Small firms in Japan face a growing need for self-reliance, a need to shed or trim their status as permanent subcontractors for large companies. This is especially true of small manufacturers. With domestic production moving increasingly to low-cost overseas locations, they have no choice but to develop their own products and markets.
This year’s government report on small companies describes them as the “standard bearer of economic structural reform.” It expects them, rightly, to play a leading role in breaking the old customs and practices that are stifling innovation in much of the nation’s industrial sector.
A nation’s industry consists of both large and small companies. But big business represents, numerically, only the tip of the corporate pyramid, which is supported by a vast number of small companies. The presence of enterprising and vigorous small firms is an essential tonic for the rigid economic structure dominated by big business.
The success stories of Sony and Honda, which have developed from back-street factories into world-class manufacturers, illustrate the essentialness of small-business entrepreneurship. They also convey a vital message: Small business should be promoted as an integral part of economic policy, not as a “save the weak” social policy.
In this respect, the United States offers valuable lessons. In the 1980s, President Ronald Reagan’s administration — which sent America’s first small-business white paper to Congress in 1981 — promoted the sector through tax cuts and other incentives. As a result, legions of high-tech startups sprang up across the country, particularly in Silicon Valley, touching off waves of technological innovations and management reforms and creating numerous jobs in the process.
In Britain, too, Prime Minister Margaret Thatcher’s government pursued a well-defined policy of encouraging small-business activity. It cast small enterprises in a new role as an engine of growth, replacing unwieldy and inefficient state-owned enterprises. That policy reinvigorated the British economy.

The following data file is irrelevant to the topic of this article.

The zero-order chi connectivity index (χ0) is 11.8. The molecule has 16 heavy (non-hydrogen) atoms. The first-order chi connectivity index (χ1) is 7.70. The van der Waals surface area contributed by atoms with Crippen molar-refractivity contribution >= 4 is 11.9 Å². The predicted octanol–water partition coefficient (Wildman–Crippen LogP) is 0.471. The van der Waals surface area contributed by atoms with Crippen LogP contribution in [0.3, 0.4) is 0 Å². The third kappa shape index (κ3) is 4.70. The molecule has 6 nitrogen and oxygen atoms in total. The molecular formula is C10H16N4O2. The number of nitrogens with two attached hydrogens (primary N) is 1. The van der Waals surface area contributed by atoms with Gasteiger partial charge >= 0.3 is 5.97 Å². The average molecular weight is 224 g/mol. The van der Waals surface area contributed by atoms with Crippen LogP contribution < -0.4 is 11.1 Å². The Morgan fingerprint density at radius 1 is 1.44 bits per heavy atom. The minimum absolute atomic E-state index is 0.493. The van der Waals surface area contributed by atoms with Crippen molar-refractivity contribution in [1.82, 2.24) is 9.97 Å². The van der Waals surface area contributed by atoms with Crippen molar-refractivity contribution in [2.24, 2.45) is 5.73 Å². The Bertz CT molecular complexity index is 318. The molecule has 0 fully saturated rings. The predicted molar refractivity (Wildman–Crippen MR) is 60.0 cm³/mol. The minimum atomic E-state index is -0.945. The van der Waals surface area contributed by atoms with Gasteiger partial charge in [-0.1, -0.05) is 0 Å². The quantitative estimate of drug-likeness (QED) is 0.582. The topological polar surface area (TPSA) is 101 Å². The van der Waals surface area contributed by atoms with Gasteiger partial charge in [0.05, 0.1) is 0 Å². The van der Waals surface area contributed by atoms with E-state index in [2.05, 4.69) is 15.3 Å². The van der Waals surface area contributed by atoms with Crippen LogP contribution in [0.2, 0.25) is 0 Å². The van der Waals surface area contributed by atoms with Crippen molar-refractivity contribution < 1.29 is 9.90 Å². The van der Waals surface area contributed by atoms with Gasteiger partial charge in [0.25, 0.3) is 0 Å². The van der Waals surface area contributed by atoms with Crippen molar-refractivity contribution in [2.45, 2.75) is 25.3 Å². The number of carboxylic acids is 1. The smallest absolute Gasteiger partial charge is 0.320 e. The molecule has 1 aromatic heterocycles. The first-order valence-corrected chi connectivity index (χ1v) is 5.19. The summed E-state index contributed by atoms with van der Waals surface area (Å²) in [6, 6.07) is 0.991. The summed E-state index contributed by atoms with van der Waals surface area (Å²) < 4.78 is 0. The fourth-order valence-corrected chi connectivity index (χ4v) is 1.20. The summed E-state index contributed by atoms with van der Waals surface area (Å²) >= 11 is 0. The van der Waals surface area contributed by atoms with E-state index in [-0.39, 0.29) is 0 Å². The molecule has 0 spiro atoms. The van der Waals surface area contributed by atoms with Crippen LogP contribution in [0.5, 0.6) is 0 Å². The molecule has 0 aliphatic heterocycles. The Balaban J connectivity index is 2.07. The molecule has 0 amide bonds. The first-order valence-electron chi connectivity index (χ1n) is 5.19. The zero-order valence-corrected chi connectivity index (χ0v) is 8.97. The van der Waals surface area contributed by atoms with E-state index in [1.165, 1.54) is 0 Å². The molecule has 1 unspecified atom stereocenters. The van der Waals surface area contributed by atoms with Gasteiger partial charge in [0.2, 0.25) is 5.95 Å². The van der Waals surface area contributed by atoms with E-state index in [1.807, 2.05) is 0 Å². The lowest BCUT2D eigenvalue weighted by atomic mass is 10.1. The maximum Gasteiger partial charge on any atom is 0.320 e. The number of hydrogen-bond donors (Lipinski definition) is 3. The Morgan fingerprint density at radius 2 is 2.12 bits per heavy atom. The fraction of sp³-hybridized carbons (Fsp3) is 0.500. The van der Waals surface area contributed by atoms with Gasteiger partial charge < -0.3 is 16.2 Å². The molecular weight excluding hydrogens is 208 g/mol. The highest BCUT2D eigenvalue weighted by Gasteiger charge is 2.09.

By contrast, Japan’s economy has remained in the doldrums ever since the asset-price bubble burst at the beginning of the 1990s. Complacent about its past successes, the nation has neglected to adapt its outdated systems to reality. Corporate giants, having long pursued the economies of scale through mass production, find it difficult to move quickly. They suffer the “big business disease” — the play-it-safe mentality that prevents them from flexibly responding to change.
Size matters, for better or worse. Small is beautiful if it means being able to make quick decisions, develop new technologies and products at relatively low risk and venture into new lines of business. The flip side is a chronic shortage of funding and a high chance of failure and bankruptcy.
But entrepreneurship boils down to taking risks. Indeed, this challenging spirit is the driving force of free enterprise. In this regard, the latest report provides an interesting analysis of the behavior of Japanese and American small-business managers who have suffered bankruptcy. Simply put, Americans are much more positive-minded than Japanese.
A survey finds that in America about five in 10 executives staged a comeback but in Japan only one in 10 did so. Of those who did not make a comeback, more than 70 percent in America said they wanted to start a new business, compared with less than 40 percent in Japan.
These findings show clearly that American entrepreneurs are far more likely to embrace new challenges than their Japanese counterparts; for Americans, failure is not the end of everything but an opportunity to start over. This may reflect a difference of character between Japanese and Americans, but it cannot be lightly dismissed as a given.
To create a vigorous economy Japan needs to develop a system, similar to rematches in the world of sports, that allows failed entrepreneurs to try again. But systems alone are not enough. It is also necessary to foster a social climate, or a collective psychology, that does not view corporate failure as an indelible disgrace.
The biggest headache for small-business entrepreneurs is that it is difficult to raise money. This is particularly the case with those planning a comeback or a new venture. Public banks should be more willing to help them. For example, bankrupt firms that have a good chance of survival should be assisted under the “debtor in possession” system that permits continued lending without a management reshuffle. Private banks, their bad-debt problem notwithstanding, also should help them. Some of them might even become Hondas or Sonys.
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